Mars Rover Curiosity: Piezo Actuators and Motorized Positioners from PI and PI miCos in the Science Lab

Two instruments in the Mars rover’s science lab rely on the quality and precision of Physik Instrumente LP multilayer piezo actuators and motorized positioners from PI miCos. During the planning stages of the Mars mission, when both companies operated still separately, NASA had already decided that they would be an excellent fit for the future.

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Piezo Actuators and Precision Motor Stage on Mars Science Lab

PI Piezo Actuators and Precision Motor Stages from PI miCos work in the Mars Rover's Science Lab

Auburn, MA (PRWEB) August 28, 2012

Endless qualification and lifetime tests had to be passed, before the launch. Due to the high product quality, equipment based on commercial off-the-shelf (COTS) products from both companies could be selected and modified to meet the requirements for the space application. COTS-based products can save a considerable amount of money, a significant advantage given the modern-day space program budget restrictions.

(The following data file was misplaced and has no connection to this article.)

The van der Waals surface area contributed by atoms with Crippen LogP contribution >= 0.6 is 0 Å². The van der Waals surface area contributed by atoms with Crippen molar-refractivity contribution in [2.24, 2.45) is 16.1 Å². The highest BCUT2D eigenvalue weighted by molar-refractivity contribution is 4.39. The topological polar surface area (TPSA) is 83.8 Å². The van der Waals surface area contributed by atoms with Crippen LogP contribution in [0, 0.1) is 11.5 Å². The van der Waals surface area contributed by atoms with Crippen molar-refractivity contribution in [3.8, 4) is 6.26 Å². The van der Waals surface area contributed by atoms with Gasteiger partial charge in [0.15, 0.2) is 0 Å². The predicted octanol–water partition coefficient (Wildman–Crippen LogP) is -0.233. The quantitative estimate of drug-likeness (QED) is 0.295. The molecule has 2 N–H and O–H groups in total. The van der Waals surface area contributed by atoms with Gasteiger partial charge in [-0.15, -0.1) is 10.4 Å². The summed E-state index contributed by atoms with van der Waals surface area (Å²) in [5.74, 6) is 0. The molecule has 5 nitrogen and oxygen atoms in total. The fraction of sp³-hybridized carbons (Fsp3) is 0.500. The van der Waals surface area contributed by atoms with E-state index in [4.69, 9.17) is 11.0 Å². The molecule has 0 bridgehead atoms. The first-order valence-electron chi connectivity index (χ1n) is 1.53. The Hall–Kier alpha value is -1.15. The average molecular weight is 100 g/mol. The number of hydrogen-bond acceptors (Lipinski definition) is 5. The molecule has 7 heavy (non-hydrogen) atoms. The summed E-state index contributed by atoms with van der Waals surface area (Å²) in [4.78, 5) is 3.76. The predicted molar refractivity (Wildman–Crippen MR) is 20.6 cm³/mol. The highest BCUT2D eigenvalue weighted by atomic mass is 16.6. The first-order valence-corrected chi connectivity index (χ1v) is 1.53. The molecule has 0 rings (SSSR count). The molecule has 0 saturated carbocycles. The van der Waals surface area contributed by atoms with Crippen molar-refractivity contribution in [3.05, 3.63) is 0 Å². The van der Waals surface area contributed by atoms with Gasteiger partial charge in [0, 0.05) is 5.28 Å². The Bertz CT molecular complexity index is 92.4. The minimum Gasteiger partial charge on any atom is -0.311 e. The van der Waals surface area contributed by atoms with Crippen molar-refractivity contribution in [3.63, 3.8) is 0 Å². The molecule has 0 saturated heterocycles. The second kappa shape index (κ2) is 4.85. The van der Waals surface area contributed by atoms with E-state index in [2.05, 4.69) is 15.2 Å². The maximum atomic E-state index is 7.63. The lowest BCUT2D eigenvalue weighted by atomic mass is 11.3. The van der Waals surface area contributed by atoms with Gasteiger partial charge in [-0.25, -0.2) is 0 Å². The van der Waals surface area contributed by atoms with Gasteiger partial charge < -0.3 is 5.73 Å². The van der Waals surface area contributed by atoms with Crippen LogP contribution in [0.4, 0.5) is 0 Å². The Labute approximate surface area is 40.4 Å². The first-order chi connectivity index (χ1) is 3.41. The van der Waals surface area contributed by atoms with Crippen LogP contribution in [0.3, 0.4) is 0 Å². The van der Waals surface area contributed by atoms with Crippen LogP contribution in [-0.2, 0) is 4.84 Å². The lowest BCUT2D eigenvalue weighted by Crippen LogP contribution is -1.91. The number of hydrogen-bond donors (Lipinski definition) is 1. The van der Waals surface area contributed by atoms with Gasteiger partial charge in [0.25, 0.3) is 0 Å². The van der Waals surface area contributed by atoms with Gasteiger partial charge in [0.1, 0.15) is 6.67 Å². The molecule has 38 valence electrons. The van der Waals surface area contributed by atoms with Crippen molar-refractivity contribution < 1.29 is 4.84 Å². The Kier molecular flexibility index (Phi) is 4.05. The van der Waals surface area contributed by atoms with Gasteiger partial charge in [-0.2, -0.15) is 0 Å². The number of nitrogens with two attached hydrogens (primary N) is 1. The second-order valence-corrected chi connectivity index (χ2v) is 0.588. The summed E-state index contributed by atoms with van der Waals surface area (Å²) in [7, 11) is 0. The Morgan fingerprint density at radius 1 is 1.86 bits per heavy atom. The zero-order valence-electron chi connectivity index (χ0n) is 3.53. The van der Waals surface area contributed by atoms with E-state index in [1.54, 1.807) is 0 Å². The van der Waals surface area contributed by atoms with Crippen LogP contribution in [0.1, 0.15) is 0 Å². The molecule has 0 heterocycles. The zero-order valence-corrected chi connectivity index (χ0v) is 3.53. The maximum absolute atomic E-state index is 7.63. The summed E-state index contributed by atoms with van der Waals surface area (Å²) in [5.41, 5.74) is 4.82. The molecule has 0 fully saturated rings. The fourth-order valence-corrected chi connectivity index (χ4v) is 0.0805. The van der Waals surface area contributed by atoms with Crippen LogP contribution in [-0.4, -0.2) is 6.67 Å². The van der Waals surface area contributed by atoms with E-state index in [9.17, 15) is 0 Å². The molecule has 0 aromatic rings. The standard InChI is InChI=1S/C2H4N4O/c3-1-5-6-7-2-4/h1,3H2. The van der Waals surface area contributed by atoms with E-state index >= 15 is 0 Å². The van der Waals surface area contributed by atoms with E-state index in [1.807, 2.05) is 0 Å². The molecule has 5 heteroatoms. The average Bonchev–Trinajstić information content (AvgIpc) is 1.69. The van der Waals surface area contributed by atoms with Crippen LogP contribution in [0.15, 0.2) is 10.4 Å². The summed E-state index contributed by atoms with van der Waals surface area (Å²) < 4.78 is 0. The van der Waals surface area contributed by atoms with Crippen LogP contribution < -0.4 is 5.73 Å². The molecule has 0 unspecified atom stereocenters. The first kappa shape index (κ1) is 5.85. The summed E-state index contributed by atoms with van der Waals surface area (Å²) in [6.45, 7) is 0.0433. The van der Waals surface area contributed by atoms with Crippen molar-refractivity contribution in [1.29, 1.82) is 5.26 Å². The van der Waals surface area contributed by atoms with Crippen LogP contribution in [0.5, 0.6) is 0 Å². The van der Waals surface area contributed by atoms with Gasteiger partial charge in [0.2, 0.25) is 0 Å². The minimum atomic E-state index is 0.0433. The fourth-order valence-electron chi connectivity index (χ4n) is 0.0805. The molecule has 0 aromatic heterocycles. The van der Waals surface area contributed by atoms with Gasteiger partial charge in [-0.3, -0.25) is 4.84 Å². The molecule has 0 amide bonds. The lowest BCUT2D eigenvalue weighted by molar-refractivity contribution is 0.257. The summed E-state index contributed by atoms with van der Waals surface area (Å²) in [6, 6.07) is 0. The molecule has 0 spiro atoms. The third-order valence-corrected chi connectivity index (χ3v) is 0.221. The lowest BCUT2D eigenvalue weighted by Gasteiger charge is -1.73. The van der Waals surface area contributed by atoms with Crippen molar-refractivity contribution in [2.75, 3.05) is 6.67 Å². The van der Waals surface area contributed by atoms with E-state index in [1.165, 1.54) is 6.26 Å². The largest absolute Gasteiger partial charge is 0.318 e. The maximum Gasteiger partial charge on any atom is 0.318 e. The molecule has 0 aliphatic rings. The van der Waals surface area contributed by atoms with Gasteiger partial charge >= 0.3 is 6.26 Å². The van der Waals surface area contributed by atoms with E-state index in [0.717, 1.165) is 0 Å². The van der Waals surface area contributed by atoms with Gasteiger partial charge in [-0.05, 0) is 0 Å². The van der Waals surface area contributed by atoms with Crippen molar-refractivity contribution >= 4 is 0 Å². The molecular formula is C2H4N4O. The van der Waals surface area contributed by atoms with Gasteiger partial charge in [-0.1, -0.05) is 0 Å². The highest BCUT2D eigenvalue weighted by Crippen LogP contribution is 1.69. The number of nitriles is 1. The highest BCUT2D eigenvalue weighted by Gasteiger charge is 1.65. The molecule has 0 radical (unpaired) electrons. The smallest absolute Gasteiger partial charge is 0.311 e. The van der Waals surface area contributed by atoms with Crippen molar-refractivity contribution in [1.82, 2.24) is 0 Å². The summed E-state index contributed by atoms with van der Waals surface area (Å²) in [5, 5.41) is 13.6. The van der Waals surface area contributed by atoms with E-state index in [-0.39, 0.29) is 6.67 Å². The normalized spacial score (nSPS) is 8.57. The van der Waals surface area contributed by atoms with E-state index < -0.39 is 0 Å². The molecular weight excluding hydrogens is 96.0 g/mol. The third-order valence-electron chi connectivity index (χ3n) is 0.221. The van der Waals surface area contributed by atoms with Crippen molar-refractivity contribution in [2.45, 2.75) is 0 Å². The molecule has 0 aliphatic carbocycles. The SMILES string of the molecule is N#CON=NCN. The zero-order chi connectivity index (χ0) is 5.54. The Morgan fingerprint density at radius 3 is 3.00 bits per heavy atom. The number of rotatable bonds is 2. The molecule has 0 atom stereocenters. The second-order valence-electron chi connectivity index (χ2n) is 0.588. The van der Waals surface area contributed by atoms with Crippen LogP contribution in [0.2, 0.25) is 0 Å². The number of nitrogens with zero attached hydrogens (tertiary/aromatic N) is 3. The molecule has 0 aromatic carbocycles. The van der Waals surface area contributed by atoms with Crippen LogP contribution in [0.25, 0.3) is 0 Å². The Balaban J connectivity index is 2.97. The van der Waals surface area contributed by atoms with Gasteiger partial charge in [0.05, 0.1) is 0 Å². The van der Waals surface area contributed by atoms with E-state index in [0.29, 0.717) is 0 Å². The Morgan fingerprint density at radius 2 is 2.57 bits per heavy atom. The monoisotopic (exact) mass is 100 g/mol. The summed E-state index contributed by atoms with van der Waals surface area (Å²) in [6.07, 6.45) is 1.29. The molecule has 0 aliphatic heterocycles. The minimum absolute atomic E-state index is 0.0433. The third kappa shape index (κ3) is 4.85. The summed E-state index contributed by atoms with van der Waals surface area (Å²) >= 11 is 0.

PICMA® Piezo-Electric Stacks in the CheMin Instrument Feeder
CheMin is an X-ray diffraction and fluorescence capable mineralogy instrument that can help to determine if water was present in the formation of rocks and soil on Mars.

PICMA® multilayer piezo actuators were installed to precisely control the vibrations in the sample handling system, feeding mineral powder through a funnel into the individual sample cells. The ceramic-insulated piezoelectric actuators emerged after rigorous tests of different types of actuators run by NASA’s JPL. PICMA actuators survived 100,000,000,000 cycles of life testing with no failures.

Autofocus Positioner from miCos for the ChemCam
The ChemCam (Chemistry and Camera) instrument uses a laser and a spectrometer to determine the composition of rocks, before closer examination with the CheMin Instrument follows. A high precision motorized positioning mechanism -- the MT-40-Space, linear translation stage from PI miCos -- focuses the light for the analyzing system.

Down-To-Earth Collaboration
Shortly before Curiosity left Earth in November 2011, miCos joined the PI family of companies. Together they are now ready to take on any precision positioning challenge, in air, under high vacuum conditions on Earth and in locations as remote as Mars.

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